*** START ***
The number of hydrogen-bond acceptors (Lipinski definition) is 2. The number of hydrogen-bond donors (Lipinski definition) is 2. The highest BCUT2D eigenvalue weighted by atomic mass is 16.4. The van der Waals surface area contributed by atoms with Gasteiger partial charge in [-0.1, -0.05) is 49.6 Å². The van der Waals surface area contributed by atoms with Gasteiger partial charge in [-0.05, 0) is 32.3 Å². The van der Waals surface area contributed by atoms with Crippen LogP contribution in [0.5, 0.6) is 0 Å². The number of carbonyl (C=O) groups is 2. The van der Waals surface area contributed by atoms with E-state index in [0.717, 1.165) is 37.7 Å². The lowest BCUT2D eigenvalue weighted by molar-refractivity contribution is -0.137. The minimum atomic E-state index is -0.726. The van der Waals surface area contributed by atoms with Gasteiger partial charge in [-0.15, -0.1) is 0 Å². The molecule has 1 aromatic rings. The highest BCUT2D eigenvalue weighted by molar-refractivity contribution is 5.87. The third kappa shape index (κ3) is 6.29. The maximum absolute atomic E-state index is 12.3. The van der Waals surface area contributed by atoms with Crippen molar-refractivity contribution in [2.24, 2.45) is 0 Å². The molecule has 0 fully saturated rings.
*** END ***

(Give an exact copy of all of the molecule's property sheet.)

The number of hydrogen-bond acceptors (Lipinski definition) is 2. The number of hydrogen-bond donors (Lipinski definition) is 2. The highest BCUT2D eigenvalue weighted by atomic mass is 16.4. The van der Waals surface area contributed by atoms with Gasteiger partial charge in [-0.1, -0.05) is 49.6 Å². The van der Waals surface area contributed by atoms with Gasteiger partial charge in [-0.05, 0) is 32.3 Å². The van der Waals surface area contributed by atoms with Crippen LogP contribution in [0.5, 0.6) is 0 Å². The number of carbonyl (C=O) groups is 2. The van der Waals surface area contributed by atoms with E-state index in [0.717, 1.165) is 37.7 Å². The lowest BCUT2D eigenvalue weighted by molar-refractivity contribution is -0.137. The minimum atomic E-state index is -0.726. The van der Waals surface area contributed by atoms with Gasteiger partial charge in [-0.15, -0.1) is 0 Å². The molecule has 1 aromatic rings. The highest BCUT2D eigenvalue weighted by molar-refractivity contribution is 5.87. The third kappa shape index (κ3) is 6.29. The maximum absolute atomic E-state index is 12.3. The van der Waals surface area contributed by atoms with Crippen molar-refractivity contribution in [2.24, 2.45) is 0 Å². The molecule has 0 fully saturated rings.